Vijay Ittigi

After four long decades, the endangered Indian Skimmer was sighted on Christmas in Karnataka and this time, it was spotted amongst a colony of river terns in the Tungabhadra backwaters. A very rare sighting, a lone bird was sighted by me at 1.30 pm on a small sandbar almost hidden in the backwaters.

Also known as Indian Scissors-bill, this species ploughs along the surface of water to catch its prey, therefore, they have been named as skimmers. Unfortunately, their population is declining due to degradation of wetland and riverine habitats.

The backwaters of Tungabhadra Dam in Hagari Bommanahalli taluk of Ballari district is a haven for a variety of bird species. It is not surprising that the Indian Skimmer was seen in these waters. Maybe, the easy availability of food has attracted them. Further small islands and sand bars attract this species.

The last time it was recorded in 1979 near the Karwar sea shore.  Usually, these birds are found in islands or sandy spits of Chambal river in Rajasthan. It primarily occurs on larger, sandy, lowland rivers, around lakes and adjacent marshes as also in the non-breeding season, in estuaries and coasts. 

The Chambal river area is famous for the breeding colonies of Indian Skimmers. Widespread in winter, they have been observed in estuaries of west and eastern coast of India as far as Karwar, Pondicherry and Chennai. It breeds on large, exposed sand-bars and islands while colonies of mating pairs can be observed nesting on sandy islands or open sand banks.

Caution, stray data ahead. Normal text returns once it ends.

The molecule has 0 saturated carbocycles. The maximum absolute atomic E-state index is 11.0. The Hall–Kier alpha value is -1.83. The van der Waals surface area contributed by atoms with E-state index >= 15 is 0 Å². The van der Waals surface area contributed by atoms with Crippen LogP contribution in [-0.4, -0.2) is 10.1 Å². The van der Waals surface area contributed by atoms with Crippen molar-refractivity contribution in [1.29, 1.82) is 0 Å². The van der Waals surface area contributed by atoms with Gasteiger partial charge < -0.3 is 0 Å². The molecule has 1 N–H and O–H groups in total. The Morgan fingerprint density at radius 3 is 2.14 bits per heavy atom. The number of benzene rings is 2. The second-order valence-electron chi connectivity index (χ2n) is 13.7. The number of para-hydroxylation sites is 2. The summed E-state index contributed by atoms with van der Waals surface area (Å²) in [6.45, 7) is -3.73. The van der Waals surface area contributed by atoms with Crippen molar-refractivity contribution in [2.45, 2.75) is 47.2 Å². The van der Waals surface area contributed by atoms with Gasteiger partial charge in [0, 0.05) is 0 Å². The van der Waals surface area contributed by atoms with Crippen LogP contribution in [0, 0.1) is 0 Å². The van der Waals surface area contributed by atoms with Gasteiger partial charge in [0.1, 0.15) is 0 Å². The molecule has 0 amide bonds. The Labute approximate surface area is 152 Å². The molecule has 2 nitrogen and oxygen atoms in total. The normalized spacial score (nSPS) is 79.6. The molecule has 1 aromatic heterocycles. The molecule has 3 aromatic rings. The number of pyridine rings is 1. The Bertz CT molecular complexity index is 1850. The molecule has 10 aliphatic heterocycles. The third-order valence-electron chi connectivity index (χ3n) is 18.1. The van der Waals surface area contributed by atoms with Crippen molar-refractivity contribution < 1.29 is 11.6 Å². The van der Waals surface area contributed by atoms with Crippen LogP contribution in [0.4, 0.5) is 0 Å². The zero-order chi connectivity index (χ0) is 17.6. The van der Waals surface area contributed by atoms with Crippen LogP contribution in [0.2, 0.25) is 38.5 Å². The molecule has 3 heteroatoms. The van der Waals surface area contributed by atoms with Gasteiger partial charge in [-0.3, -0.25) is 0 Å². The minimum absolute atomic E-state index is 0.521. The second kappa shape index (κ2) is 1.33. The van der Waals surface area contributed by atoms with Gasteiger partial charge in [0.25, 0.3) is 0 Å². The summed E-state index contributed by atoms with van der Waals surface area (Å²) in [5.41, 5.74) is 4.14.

Found in South Asia and in India, Bangladesh, Myanmar and Pakistan, not only their numbers are declining but presently, they are distributed in patches. The population of Indian Skimmers has been declining over the years and today, there is an estimated population of 5000 in the country. 

According to researchers, the decline is due to rising human disturbance, exploitation and degradation of rivers and wetlands for fishing, transportation, domestic use, building of dams and barrages as also pollution from pesticides and industrial chemicals.

Due to destruction of its habitat – the sand spits as also the exploding human population have contributed to its decline. Due to this reason, the IUCN Red List of Endangered Species places this bird in the Vulnerable category. 

Suffering a continuing decline of more than 20 percent in the last decade, it has now a small global population size. Presently, scientific estimation of its population is going on in India. 

The Indian Skimmer is identified by its long and thick bill which is orange with a yellow tip. And these are thin and knife like. The lower mandible is longer than the upper one and this helps them in skimming the water surfaces for fishes and the bird literally feels its prey, and immediately snaps them. 

They are usually silent birds but sometimes scream in a highly nasal tone. Although having white underparts with pointed black wings, the head has a black cap while the feet are bright orange. With their population declining year after year, experts call for protection of river islands and sand bars especially in the Chambal River region.

Related tags :

Indian Skimmers     estuaries        sand bars

Chambal river    Tungabhadra backwaters